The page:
The International Organization of Securities Commissions (IOSCO) has recently released a report that could potentially outline the future of global crypto regulation. This organization, which comprises regulators from around the world and represents 95% of the global securities market, has established a Fintech Task Force to devise new crypto policy recommendations. With public consultation open through July 31, this could be a pivotal moment for how cryptocurrencies are regulated globally.
IOSCO’s report proposes 18 recommendations, covering six distinct areas such as conflicts of interest arising from the integration of various functions, cross-border risks, regulatory cooperation, market manipulation, and fraud. This effort to set a global baseline for crypto regulation is ambitious, Ernst and Young EMEIA lead suggested, though its effectiveness remains to be seen.
One of the key recommendations advises regulators to prevent crypto companies from combining specific functions within a single legal entity or any group of affiliated entities. This would mean prohibiting crypto companies from operating exchanges, trading firms, and custody businesses under the same legal umbrella. This idea is firmly rooted in the recent collapse of one of the industry’s major players, the now-bankrupt crypto exchange FTX.
FTX was once the third largest crypto exchange, trailing only behind giants Binance and Coinbase. However, its downfall came after a bank run ensued when Binance CEO Changpeng Zhao announced that his exchange would liquidate its FTT position. This decision was influenced by rumors of FTX CEO Sam Bankman-Fried lobbying against other industry players.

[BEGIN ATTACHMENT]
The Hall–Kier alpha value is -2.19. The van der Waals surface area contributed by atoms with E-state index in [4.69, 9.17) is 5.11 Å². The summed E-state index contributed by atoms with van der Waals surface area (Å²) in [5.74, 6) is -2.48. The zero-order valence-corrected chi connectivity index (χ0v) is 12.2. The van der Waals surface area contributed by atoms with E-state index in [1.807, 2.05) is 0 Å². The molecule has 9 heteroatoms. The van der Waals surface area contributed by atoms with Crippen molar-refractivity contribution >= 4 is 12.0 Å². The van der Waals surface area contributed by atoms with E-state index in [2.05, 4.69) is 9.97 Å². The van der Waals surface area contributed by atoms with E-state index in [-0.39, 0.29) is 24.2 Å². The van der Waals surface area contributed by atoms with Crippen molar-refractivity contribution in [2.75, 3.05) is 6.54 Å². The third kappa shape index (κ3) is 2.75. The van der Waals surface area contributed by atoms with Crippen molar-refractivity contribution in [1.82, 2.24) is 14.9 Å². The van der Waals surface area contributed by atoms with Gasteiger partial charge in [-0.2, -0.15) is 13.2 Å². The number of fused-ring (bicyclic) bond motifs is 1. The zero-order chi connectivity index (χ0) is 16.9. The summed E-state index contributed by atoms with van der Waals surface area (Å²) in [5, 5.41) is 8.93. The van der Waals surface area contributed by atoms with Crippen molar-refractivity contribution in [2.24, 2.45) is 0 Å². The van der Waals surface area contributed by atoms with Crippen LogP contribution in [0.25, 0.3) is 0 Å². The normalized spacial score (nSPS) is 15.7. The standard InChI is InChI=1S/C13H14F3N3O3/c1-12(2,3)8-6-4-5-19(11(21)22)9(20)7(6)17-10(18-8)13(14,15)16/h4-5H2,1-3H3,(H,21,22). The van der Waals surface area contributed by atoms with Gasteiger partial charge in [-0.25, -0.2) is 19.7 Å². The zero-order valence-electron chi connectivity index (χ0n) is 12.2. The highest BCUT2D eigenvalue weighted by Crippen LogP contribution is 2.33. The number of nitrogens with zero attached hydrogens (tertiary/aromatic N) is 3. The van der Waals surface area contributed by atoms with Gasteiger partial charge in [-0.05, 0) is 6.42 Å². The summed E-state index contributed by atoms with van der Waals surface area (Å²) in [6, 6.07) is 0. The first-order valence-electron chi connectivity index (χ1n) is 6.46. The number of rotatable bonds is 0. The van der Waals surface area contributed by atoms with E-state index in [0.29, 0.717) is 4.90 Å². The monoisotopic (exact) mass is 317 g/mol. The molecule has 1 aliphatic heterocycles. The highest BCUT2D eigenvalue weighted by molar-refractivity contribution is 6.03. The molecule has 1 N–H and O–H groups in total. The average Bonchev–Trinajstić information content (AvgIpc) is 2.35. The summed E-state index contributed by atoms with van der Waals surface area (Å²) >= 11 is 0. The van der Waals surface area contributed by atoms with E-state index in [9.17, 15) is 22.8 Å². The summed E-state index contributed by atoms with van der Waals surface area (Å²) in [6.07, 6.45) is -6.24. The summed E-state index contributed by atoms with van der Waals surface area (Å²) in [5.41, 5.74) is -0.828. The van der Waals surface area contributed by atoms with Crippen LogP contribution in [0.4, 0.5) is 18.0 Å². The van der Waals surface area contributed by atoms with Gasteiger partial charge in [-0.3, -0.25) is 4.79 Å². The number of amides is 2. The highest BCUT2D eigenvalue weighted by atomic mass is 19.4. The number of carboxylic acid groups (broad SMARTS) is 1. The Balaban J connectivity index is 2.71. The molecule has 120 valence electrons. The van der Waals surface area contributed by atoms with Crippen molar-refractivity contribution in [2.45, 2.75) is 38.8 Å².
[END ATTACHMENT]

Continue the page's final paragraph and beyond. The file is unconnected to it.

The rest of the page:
As the situation unfolded, it was revealed that FTX had combined customer funds and sent them to its sister company, Alameda Research, which suffered from several bad trades. This controversy highlights the dangers of combining various functions within the same legal entity and serves as a cautionary tale for the industry as a whole.
While some may argue that such regulations could stifle innovation, others believe that regulations are a necessary measure to ensure safety and stability in the crypto market. A global baseline of guardrails could help protect consumers and businesses from potential fraud, manipulation, and other unsavory practices.
In conclusion, IOSCO’s report presents an opportunity for regulators worldwide to address the increasingly pressing need for global crypto regulation. It may be an ambitious undertaking, but its success relies on its ability to remain flexible and adapt to the ever-evolving landscape of the cryptocurrency industry. As public consultation continues, the final outcome of IOSCO’s recommendations remains to be seen.